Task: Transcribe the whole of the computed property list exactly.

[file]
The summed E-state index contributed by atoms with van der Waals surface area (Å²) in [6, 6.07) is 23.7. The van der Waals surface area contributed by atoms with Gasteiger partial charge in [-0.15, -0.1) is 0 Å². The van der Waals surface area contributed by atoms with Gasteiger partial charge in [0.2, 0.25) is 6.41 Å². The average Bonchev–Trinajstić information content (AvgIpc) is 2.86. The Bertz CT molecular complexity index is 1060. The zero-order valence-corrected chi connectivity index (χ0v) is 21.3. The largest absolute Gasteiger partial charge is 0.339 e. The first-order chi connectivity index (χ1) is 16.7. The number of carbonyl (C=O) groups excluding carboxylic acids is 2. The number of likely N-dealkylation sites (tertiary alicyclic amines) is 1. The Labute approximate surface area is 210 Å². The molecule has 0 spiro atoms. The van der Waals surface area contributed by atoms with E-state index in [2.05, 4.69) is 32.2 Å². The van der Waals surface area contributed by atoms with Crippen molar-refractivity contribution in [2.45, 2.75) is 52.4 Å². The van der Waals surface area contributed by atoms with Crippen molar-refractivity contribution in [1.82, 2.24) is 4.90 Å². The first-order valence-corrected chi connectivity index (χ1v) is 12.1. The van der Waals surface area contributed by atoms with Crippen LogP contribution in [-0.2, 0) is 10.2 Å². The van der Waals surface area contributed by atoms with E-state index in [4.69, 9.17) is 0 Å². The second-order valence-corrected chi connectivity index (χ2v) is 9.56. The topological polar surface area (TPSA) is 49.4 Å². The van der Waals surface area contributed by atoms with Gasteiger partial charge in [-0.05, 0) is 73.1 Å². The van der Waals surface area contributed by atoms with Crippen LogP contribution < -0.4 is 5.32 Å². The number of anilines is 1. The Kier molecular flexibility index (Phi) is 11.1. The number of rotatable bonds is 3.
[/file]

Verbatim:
The summed E-state index contributed by atoms with van der Waals surface area (Å²) in [6, 6.07) is 23.7. The van der Waals surface area contributed by atoms with Gasteiger partial charge in [-0.15, -0.1) is 0 Å². The van der Waals surface area contributed by atoms with Gasteiger partial charge in [0.2, 0.25) is 6.41 Å². The average Bonchev–Trinajstić information content (AvgIpc) is 2.86. The Bertz CT molecular complexity index is 1060. The zero-order valence-corrected chi connectivity index (χ0v) is 21.3. The largest absolute Gasteiger partial charge is 0.339 e. The first-order chi connectivity index (χ1) is 16.7. The number of carbonyl (C=O) groups excluding carboxylic acids is 2. The number of likely N-dealkylation sites (tertiary alicyclic amines) is 1. The Labute approximate surface area is 210 Å². The molecule has 0 spiro atoms. The van der Waals surface area contributed by atoms with E-state index in [2.05, 4.69) is 32.2 Å². The van der Waals surface area contributed by atoms with Crippen molar-refractivity contribution in [2.45, 2.75) is 52.4 Å². The van der Waals surface area contributed by atoms with Crippen molar-refractivity contribution in [1.82, 2.24) is 4.90 Å². The first-order valence-corrected chi connectivity index (χ1v) is 12.1. The van der Waals surface area contributed by atoms with Crippen LogP contribution in [-0.2, 0) is 10.2 Å². The van der Waals surface area contributed by atoms with E-state index in [4.69, 9.17) is 0 Å². The second-order valence-corrected chi connectivity index (χ2v) is 9.56. The topological polar surface area (TPSA) is 49.4 Å². The van der Waals surface area contributed by atoms with Gasteiger partial charge in [-0.05, 0) is 73.1 Å². The van der Waals surface area contributed by atoms with Crippen LogP contribution < -0.4 is 5.32 Å². The number of anilines is 1. The Kier molecular flexibility index (Phi) is 11.1. The number of rotatable bonds is 3.